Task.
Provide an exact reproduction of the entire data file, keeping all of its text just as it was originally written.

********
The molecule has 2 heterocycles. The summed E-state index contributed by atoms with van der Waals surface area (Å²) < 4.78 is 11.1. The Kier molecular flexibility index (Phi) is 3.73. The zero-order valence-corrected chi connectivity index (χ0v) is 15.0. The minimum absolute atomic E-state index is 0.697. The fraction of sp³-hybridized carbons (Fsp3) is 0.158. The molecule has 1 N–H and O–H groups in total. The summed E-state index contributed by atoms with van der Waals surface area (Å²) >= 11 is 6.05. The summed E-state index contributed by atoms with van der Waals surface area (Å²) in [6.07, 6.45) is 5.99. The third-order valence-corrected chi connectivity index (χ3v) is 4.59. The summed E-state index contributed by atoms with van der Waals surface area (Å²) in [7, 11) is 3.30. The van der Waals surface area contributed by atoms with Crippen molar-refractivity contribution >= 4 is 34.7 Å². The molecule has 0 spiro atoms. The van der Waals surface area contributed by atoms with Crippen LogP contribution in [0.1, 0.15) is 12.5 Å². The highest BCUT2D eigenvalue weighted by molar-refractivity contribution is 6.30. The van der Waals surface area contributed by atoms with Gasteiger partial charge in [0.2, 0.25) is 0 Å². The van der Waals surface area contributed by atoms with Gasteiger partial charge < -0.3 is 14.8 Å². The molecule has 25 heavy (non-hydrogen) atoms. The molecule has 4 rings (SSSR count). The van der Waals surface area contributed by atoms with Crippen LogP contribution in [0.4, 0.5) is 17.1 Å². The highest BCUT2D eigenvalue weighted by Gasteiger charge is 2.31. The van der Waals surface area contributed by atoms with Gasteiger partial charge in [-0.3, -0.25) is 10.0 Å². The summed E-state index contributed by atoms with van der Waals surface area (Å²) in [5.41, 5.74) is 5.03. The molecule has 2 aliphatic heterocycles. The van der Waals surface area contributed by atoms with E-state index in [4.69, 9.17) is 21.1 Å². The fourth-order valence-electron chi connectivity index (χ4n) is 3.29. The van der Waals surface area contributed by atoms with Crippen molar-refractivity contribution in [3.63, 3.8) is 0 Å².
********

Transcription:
The molecule has 2 heterocycles. The summed E-state index contributed by atoms with van der Waals surface area (Å²) < 4.78 is 11.1. The Kier molecular flexibility index (Phi) is 3.73. The zero-order valence-corrected chi connectivity index (χ0v) is 15.0. The minimum absolute atomic E-state index is 0.697. The fraction of sp³-hybridized carbons (Fsp3) is 0.158. The molecule has 1 N–H and O–H groups in total. The summed E-state index contributed by atoms with van der Waals surface area (Å²) >= 11 is 6.05. The summed E-state index contributed by atoms with van der Waals surface area (Å²) in [6.07, 6.45) is 5.99. The third-order valence-corrected chi connectivity index (χ3v) is 4.59. The summed E-state index contributed by atoms with van der Waals surface area (Å²) in [7, 11) is 3.30. The van der Waals surface area contributed by atoms with Crippen molar-refractivity contribution >= 4 is 34.7 Å². The molecule has 0 spiro atoms. The van der Waals surface area contributed by atoms with Crippen LogP contribution in [0.1, 0.15) is 12.5 Å². The highest BCUT2D eigenvalue weighted by molar-refractivity contribution is 6.30. The van der Waals surface area contributed by atoms with Gasteiger partial charge in [0.2, 0.25) is 0 Å². The van der Waals surface area contributed by atoms with Gasteiger partial charge < -0.3 is 14.8 Å². The molecule has 25 heavy (non-hydrogen) atoms. The molecule has 4 rings (SSSR count). The van der Waals surface area contributed by atoms with Crippen LogP contribution in [0.4, 0.5) is 17.1 Å². The highest BCUT2D eigenvalue weighted by Gasteiger charge is 2.31. The van der Waals surface area contributed by atoms with Gasteiger partial charge in [-0.3, -0.25) is 10.0 Å². The summed E-state index contributed by atoms with van der Waals surface area (Å²) in [5.41, 5.74) is 5.03. The molecule has 2 aliphatic heterocycles. The van der Waals surface area contributed by atoms with E-state index in [4.69, 9.17) is 21.1 Å². The fourth-order valence-electron chi connectivity index (χ4n) is 3.29. The van der Waals surface area contributed by atoms with Crippen molar-refractivity contribution in [3.63, 3.8) is 0 Å².